Ray Allen’s Clutch Jumper for the Miami Heat in Game 6 of the 2013 NBA Finals Shouldn’t Have Counted

Between the regular season and playoffs, Ray Allen made 3,358 three-pointers during his 18-year NBA career, the most of any player in history (for now anyway). But the one that will always be remembered most is that famous game-tying shot for the Miami Heat during Game 6 of the 2013 NBA Finals. You know the one, right? The shot that saved the game and the series against San Antonio for Miami, who won Game 6 in overtime and then went on to win their second consecutive NBA title? Yeah, that one.

It’s seen as one of the most clutch shots in NBA Finals history and Allen says he still gets calls from LeBron James thanking him for helping him win his second NBA title.

But here’s the thing. Have you ever slowed the replay down and really looked at it? Because if you have, you’d notice that the famous shot actually shouldn’t have counted.

Ray Allen hit the shot of his life in Game 6 of the 2013 NBA Finals

Before we get to the replay, let’s recap how everything went down at the end of regulation in Game 6 of the 2013 NBA Finals between the Miami Heat and San Antonio Spurs.

With just over 20 seconds remaining in the fourth quarter, LeBron James hit a three to bring the Heat within two of the Spurs, 94-92. Miami then fouled Kawhi Leonard, who hit one of two free throws to give San Antonio a three-point lead with 19.4 seconds left on the clock.

The Heat inbounded the ball and set up LeBron for a game-tying three-point attempt from the left wing with about 11 seconds remaining. James missed the shot but Chris Bosh pulled down the rebound and passed to a backtracking Ray Allen, who stepped back beyond the three-point line and put up one of his pretty jumpers that hit nothing but the bottom of the net, tying the game at 95 with 5.2 seconds remaining.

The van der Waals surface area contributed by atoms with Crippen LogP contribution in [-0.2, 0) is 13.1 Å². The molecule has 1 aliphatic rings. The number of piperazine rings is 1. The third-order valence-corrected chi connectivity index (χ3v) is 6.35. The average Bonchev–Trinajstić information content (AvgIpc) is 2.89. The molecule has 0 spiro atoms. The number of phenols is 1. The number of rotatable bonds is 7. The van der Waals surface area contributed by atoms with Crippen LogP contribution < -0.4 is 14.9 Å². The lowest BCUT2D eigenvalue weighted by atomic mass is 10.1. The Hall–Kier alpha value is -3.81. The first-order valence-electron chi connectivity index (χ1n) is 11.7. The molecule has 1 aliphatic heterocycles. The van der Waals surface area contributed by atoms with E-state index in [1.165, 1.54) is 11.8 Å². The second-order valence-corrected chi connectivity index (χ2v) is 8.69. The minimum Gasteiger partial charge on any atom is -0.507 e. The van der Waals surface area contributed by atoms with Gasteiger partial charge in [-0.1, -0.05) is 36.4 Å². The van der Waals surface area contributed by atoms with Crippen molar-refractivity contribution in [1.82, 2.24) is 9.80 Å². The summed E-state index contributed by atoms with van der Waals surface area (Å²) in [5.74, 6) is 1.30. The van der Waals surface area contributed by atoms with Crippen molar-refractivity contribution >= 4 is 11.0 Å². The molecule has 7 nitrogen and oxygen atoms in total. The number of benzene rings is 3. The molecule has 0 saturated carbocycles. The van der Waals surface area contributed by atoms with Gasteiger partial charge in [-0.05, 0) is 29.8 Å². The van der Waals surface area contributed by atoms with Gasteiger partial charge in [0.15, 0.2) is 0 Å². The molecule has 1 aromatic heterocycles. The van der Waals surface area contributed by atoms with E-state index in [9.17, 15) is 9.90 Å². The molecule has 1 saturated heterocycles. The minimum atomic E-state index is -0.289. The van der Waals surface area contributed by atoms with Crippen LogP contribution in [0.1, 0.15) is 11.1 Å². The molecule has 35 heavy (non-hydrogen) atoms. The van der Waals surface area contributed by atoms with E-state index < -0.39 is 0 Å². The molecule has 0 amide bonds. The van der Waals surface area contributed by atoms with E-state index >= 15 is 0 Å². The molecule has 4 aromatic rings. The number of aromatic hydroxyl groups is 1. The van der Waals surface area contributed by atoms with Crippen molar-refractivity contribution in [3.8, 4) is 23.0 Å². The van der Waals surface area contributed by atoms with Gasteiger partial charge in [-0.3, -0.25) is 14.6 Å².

The Spurs failed to convert their last-second attempt in regulation as Tony Parker threw up an airball, the Heat won in overtime, and then went on to win Game 7.

He says LeBron James and Miami Heat head coach Erik Spoelstra still call to thank him

Naturally, Ray Allen was hailed as a hero, not only by the Miami Heat faithful but by his teammates and coaches as well.

His most famous teammate, LeBron James, apparently still calls Allen on occasion to thank him for hitting that shot, as does Heat coach Erik Spoelstra, as Allen recently told CBS Sports.

“Oh yeah, they do. They definitely do. And I owe them a debt of gratitude for accepting me into the fold. They already had a championship environment, and to welcome me in to help them get to the next level, that’s what true winners do.

“There hasn’t been a year that’s gone by where either one of them hasn’t mentioned 2013 to me.”

Ray Allen

Well, I’ve got news for you, Mr. Shuttlesworth. You shouldn’t be getting those phone calls.

Ray Allen traveled before hitting his famous jumper in the 2013 NBA Finals

Miami Heat sharpshooter Ray Allen drains a clutch three-pointer in Game 6 of the 2013 NBA Finals
Ray Allen drains a three for the Miami Heat in Game 6 of the 2013 NBA Finals | Kevin C. Cox/Getty Images

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So I ask again. Have you ever slowed down the replay of Ray Allen’s famous jumper in the 2013 NBA Finals? Because if you have, as I did recently, you’d see that Allen actually traveled before hitting the shot.

Now, you really have to look at things closely but it’s there. When Bosh dishes the ball to him, he first catches it with his right hand, which gives him possession. So he catches the ball and just a fraction of a second later, his right foot lands in front of the three-point line. So there’s one step. Allen then backs up beyond the arc, first with his left foot and then his right, and puts up the shot. So that’s step two and step three. That, my friends, is traveling.

Thankfully, at least for Ray Allen and the Miami Heat, this is the NBA, where they really don’t call traveling. In all seriousness, it truly was a clutch shot that will forever be remembered as one of the greatest in history. But, technically, it really shouldn’t have counted.

Can you imagine if referees actually did call traveling on a consistent basis in the NBA? Games would take about four hours with all of the stoppages and James Harden would average about seven points per game.